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Sunday, 1 June 2014

Against the Science of Mind





"The reality of the external world to which science points has no psychic depth, no depth of being. It is a plastic mass of events. When scientists study Man, they want to prove that the mind, the psyche, the being of Man, is the effect of bodily existence and thus an effect of matter. They conclude that if the mind is caused by matter, then it is basically unreal, secondary, not a primary reality." - Granth

I'm not sure if there is such a consensus in science on the mind. Even in the limited domain of 'materialist' philosophy of mind I don't think that there is such a consensus.

Granth refers to "no psychic depth, no depth of being" of science. These technical terms seem to be taken from a specific philosophical tradition so it will be hard for people unfamiliar with that tradition to know what such locutions mean.

Granth also says that scientists (all of them?)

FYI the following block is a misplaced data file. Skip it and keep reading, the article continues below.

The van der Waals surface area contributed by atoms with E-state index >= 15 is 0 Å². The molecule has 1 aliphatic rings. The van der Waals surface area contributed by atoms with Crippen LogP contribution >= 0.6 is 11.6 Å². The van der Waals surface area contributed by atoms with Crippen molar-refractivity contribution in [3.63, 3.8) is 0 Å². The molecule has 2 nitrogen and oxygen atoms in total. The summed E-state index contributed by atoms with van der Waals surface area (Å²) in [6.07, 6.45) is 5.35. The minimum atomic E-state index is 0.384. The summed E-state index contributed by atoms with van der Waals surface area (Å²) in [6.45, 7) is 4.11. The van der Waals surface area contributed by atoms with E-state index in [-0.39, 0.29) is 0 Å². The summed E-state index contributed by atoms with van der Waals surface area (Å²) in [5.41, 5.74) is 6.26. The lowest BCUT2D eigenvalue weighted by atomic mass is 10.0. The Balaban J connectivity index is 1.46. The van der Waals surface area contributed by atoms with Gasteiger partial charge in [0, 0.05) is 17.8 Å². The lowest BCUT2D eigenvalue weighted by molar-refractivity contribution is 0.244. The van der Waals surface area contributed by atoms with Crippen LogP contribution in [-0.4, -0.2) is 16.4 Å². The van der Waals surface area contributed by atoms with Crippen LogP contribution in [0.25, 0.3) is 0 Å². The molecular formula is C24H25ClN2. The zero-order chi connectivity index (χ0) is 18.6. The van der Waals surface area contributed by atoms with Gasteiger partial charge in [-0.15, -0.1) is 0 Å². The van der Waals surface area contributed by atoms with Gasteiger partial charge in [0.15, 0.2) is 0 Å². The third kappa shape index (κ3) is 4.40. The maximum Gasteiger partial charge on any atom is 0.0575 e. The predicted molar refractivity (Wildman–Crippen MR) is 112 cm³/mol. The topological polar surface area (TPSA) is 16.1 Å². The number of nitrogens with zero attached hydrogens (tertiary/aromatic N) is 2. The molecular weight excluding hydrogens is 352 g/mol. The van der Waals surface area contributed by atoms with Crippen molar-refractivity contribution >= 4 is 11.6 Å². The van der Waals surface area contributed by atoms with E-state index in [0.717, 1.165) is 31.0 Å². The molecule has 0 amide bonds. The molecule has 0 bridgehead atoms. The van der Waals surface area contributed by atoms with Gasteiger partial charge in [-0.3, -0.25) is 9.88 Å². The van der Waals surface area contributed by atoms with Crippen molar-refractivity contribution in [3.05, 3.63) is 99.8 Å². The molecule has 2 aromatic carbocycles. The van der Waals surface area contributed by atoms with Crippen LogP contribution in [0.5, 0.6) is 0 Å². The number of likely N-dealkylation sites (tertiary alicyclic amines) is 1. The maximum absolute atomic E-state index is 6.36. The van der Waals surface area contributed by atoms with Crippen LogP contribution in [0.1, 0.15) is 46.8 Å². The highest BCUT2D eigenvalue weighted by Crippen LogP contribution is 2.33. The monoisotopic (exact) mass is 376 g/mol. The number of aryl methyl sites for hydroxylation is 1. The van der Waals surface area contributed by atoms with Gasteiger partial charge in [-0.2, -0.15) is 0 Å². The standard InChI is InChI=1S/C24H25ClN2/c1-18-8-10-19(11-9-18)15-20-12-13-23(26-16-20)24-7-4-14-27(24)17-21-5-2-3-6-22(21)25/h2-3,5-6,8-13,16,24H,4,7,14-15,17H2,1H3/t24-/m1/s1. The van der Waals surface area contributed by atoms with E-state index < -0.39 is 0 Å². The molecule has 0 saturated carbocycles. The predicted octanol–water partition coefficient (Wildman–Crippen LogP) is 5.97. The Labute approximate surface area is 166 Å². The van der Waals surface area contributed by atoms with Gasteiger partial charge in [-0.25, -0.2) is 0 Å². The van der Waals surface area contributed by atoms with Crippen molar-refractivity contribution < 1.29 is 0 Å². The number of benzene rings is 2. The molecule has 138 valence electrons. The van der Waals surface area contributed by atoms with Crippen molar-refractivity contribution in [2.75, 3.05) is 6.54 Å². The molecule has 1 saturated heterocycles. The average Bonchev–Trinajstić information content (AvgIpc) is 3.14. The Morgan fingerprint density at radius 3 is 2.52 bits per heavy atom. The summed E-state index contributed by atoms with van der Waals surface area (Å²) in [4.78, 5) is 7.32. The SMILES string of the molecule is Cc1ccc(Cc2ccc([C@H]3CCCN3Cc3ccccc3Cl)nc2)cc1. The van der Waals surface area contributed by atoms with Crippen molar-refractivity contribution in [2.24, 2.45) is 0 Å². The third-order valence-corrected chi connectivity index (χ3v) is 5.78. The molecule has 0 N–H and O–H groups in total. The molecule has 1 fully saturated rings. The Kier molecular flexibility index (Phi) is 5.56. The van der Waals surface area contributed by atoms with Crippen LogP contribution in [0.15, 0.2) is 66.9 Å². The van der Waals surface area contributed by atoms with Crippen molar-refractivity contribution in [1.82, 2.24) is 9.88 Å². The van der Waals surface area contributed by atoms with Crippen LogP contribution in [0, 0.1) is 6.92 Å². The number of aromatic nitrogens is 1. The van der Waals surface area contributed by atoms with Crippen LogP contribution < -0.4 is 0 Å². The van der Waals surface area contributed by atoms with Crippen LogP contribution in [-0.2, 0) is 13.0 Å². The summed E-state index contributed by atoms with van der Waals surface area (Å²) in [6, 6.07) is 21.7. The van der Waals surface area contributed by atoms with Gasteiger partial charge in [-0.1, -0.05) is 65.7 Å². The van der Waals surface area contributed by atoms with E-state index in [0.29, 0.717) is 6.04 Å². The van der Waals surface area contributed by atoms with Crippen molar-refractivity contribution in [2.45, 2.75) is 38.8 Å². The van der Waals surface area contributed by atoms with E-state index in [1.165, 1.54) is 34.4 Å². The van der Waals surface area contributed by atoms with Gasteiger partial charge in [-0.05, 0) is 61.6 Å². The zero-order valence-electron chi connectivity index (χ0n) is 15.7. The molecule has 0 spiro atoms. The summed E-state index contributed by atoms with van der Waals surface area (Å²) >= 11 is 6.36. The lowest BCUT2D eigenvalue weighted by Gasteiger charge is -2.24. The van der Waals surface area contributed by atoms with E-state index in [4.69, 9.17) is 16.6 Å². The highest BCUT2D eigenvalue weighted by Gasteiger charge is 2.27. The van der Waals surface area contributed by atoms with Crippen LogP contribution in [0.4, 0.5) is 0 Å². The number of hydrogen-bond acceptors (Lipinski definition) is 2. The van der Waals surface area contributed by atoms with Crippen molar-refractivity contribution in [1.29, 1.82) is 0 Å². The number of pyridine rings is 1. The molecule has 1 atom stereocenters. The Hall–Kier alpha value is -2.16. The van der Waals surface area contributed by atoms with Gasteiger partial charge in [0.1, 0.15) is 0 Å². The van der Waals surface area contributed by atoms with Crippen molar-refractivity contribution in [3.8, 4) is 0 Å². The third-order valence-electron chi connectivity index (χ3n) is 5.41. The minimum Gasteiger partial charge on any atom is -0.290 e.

"want to prove that the mind, the psyche, the being of Man, is the effect of bodily existence and thus an effect of matter. They conclude that if the mind is caused by matter, then it is basically unreal, secondary, not a primary reality".
 
It doesn't follow that if a scientists argues (or shows) that "the mind is caused by matter" that he also believes that it's "unreal, secondary". A forest fire can be caused by a discarded cigarette; though the fire is still real even if it has causes. The mind and brain can even be acceptably different domains, according to scientists, and it still be the case that the brain (or something larger) is the "cause" of the mind. Scientists, on the whole, are no longer interested in erasing mind or consciousness from the equation. In fact only a few scientists ever were completely that way inclined.

As for "the Being of man" - that seems to be the technical language of a specific philosophical tradition which, presumably, not all people will be aware of even if they know much philosophy. What is "the Being of man"?

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